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    Spanish Gypsies are known as Gitanos. The Gitano invented the guitar and flamenco music.

Gitano (Gypsy) street music in Madrid, Spain

    The city of Madrid, Spain, has passed a law that directly violates the rights of Gitano (Gypsy) street musicians.

    The government claims that the law has nothing to do with discrimination against Gypsies and instead is aimed solely at regulating “noise pollution”. It is typical of Christian governments to claim non-religious reasons for obvious religious discrimination.

    Madrid Mayor Ana Botella claims that she has received noise complaints from residents of Madrid’s dense medieval center. She claims that music ricochets around stone plazas packed with tourists and that music (instead of heavy traffic and construction noise) is the reaon that Madrid’s daily decibel levels are higher than those considered safe by the World Health Organization.

    When the law was proposed in October 2013, David Erguido, a Madrid City Council member, stated, “We want to offer the best impression possible to tourists and allow local residents to get their rest too.”

    The new law requires street musicians applying for a permit to audition before three-member panel of Roman Catholic civil servants. Further, the law requires that appointments for auditions be made only through the internet, because very few of the Gypsies of Spain (the Gitanos) have access to the internet. And who knows more about art and music than petty government bureaucrats?

    Nadal and Yllera of the Potato Omelette Band hid a camera in their amplifier to record their audition before a municpal secretary and two music instructors from Madrid’s Conde Duque Cultural Center, where they sang “Oh, my poor Madrid, my city! They are kicking out musicians and artists, and rteplacing them with police. There is no jury better than the hat — the hat you put on the ground to collect donations.” The duo have become national heroes.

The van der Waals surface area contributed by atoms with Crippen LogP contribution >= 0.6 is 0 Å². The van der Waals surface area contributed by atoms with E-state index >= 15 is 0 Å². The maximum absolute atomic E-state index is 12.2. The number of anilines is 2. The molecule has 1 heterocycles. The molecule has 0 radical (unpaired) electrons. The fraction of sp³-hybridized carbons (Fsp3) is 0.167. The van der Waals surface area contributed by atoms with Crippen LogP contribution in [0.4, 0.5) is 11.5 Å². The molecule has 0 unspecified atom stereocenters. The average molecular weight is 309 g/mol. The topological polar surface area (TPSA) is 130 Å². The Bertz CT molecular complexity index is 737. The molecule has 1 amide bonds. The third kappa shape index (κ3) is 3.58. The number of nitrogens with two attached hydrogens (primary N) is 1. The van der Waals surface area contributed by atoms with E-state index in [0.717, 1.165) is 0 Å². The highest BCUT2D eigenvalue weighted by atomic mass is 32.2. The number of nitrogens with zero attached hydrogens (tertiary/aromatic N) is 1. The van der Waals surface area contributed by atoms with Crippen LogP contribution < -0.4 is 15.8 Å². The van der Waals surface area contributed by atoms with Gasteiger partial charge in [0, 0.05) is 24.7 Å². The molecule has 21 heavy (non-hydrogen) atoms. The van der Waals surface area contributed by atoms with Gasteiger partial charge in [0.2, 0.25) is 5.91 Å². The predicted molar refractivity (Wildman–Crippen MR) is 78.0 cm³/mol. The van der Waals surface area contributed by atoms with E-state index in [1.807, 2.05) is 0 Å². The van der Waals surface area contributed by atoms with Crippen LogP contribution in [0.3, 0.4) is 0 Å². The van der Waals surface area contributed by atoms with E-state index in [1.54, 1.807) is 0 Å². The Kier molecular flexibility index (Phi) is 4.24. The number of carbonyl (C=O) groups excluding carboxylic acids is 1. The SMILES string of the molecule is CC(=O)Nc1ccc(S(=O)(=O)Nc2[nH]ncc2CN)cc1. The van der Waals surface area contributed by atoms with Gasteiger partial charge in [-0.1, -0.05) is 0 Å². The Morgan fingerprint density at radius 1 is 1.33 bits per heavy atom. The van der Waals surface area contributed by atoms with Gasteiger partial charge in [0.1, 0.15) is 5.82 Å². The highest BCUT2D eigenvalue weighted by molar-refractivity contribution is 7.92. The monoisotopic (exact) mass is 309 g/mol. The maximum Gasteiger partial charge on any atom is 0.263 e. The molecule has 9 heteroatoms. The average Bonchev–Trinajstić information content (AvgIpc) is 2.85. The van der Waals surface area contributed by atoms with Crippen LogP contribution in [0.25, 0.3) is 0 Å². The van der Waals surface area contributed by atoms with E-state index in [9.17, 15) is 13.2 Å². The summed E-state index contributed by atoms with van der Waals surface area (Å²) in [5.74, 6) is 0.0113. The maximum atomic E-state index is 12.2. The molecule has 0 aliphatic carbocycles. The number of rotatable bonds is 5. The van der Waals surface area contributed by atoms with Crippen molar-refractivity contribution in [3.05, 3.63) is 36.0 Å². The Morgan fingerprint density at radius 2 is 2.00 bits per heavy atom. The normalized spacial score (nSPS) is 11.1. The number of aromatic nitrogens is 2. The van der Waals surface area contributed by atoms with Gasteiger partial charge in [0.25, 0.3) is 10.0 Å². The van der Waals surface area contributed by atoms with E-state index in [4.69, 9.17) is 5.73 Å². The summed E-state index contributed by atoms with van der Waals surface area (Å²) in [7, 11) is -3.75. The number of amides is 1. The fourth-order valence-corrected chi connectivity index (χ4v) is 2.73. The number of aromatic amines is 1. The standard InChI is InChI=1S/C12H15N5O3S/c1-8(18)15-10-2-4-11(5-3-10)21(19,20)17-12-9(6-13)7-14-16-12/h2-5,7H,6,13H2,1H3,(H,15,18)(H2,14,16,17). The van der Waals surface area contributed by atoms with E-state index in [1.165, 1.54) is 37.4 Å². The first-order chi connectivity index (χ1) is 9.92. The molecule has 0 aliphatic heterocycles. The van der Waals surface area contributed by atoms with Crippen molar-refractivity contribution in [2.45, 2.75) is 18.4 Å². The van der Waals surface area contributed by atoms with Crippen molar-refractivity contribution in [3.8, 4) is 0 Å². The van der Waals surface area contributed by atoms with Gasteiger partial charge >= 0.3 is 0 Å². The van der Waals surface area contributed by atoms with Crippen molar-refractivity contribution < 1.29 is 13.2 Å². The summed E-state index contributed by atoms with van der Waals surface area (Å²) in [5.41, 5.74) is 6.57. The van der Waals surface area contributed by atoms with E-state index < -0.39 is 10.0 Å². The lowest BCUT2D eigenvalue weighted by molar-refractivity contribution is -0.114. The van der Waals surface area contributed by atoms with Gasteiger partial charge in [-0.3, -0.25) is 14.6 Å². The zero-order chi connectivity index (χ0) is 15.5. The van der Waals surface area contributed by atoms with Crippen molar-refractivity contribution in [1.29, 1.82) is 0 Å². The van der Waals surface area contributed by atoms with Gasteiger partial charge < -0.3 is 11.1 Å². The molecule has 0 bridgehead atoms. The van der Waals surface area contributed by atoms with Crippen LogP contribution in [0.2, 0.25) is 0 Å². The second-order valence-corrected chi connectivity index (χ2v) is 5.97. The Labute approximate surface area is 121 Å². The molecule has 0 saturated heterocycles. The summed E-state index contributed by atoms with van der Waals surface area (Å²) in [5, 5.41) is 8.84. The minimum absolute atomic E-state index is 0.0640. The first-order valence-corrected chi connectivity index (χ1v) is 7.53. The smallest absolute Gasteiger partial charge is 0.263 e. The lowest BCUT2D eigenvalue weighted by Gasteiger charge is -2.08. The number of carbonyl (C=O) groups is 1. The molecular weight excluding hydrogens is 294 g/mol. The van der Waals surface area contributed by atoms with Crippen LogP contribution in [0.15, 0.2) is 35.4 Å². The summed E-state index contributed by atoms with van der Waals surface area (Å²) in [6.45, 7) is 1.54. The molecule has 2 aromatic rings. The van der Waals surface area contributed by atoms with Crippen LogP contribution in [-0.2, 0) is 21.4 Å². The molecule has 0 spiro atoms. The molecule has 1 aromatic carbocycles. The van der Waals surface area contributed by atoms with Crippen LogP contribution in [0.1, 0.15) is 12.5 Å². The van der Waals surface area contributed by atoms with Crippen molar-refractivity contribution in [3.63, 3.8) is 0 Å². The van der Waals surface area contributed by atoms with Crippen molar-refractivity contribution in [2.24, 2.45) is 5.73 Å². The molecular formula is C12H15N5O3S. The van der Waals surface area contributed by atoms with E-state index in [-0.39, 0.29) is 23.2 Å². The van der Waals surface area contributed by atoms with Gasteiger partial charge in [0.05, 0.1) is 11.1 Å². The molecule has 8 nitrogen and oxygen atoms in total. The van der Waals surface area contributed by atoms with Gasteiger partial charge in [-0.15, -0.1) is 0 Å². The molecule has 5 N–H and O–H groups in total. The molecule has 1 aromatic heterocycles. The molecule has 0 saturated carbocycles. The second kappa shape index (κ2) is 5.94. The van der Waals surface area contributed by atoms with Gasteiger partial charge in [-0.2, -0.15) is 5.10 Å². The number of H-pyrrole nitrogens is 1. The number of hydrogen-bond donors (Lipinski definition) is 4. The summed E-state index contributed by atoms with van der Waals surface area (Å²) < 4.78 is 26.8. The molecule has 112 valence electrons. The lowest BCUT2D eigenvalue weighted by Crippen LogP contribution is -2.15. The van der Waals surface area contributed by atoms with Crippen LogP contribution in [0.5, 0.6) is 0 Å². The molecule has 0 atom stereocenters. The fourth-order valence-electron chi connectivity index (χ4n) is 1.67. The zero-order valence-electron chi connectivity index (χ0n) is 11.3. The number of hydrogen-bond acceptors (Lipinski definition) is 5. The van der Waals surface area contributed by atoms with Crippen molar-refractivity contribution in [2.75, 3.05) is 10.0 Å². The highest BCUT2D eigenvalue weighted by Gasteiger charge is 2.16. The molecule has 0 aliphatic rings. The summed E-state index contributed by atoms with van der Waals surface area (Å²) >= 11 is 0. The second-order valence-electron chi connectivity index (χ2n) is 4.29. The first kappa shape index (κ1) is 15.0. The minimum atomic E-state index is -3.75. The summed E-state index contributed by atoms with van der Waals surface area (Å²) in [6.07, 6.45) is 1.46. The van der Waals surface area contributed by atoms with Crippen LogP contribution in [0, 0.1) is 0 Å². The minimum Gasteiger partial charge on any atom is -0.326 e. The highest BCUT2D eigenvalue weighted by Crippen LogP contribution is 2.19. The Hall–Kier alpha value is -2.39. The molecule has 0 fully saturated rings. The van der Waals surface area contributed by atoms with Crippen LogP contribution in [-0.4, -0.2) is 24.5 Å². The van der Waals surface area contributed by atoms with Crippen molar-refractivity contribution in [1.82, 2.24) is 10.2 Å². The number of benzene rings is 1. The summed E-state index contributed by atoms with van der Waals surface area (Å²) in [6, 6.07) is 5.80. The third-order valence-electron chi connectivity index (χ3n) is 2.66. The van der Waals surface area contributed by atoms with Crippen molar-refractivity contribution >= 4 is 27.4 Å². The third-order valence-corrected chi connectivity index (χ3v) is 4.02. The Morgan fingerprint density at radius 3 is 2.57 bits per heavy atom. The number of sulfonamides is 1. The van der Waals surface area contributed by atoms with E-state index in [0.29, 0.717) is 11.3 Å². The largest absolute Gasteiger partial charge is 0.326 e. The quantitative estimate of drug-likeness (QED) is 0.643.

Potato Omelette Band en el casting de músicos callejeros

    The Gitano Gypsies are famous for flamenco music, combining Indian, Greek, Roman, Persian, and Jewish music with their Gitano culture and music. The original purpose of flamenco music was to express protest against the Spanish Inquisition and the 1492 Explusion. Flamenco combines cante (singing), toque (guitar playing), baile (dancing), and palmas (handclaps).

    The word Gitano comes from Egiptano, the Spanish term for Egyptian, just as the English word Gypsy comes from Egyptian.

    Spain has a long history of oppressive laws and policies, intended to drive the Gypsies out of Spain. Romani (Gypsy) settlements were forcibly broken up and residents dispersed. Romanies were required to marry non-Roma. Gitanos were forbidden from using their language and rituals, including flaminco music (so, Madrid’s street musician law is not a new idea). Gitanos were prohibtted from public office and from guild membership. In 1794 the Spanish government carried out a nationwide raid, arresting all the Gypsies they could find and imprisoning them in labor camps.

    Throughout the medieval era, England, Switzerland, and Denmark attempted to put all Romani to death, while Germany, Italy, Portugal, and Spain attempted to expel all Romani. It was typical of Christian churches to kidnap Roma children, cut off the ears of Gitanos women, and brand the Romani with hot irons.

    For more than 500 years it was common throughout Europe to kidnap and enslave the Roma.

    According to the BBC, the Romani were among the first targets of Nazi atrocities, with at least 2 million Romani dying in concentration camps and other means of Nazi extermination. This makes the Gypsies the second largest group killed in the Holocaust, after the Jews. Adolf Hitler wrte that the Gypsies were the lowest of all humans.

    Writer Ian Hancock called the Gypsy Holocaust the Porajmos, which means devouring or destruction in some dialects of the Romani language. This term is rarely used by the Roma themselves.

Marzahn, the first internment camp for the Roma (Gypsies) in the Third Reich, Germany, date uncertain. —Landesarchiv Berlin

    At least 500,000 Roma were gassed in Nazi concentration camps. Many more died from the horrendous conditions in the camps, including widespread typhus, smallpox, and dysentery. Millions more were exiled, beaten, starved, and killed. At Buchenwald, 250 Roma children were used as guinea-pigs to test Zyklon-B. At Auschwitz, SS Captain Dr. Josef Mengele conducted medical experiments on slected human subjects from the 23,000 Roma, Sinti, and Lalleri at the complex. At least 3,500 adult and adolescent Roma prisoners were subjected to medical experiments at Auschwitz, Ravensbrück, Natzweiler-Struthof, and Saschsenhausen.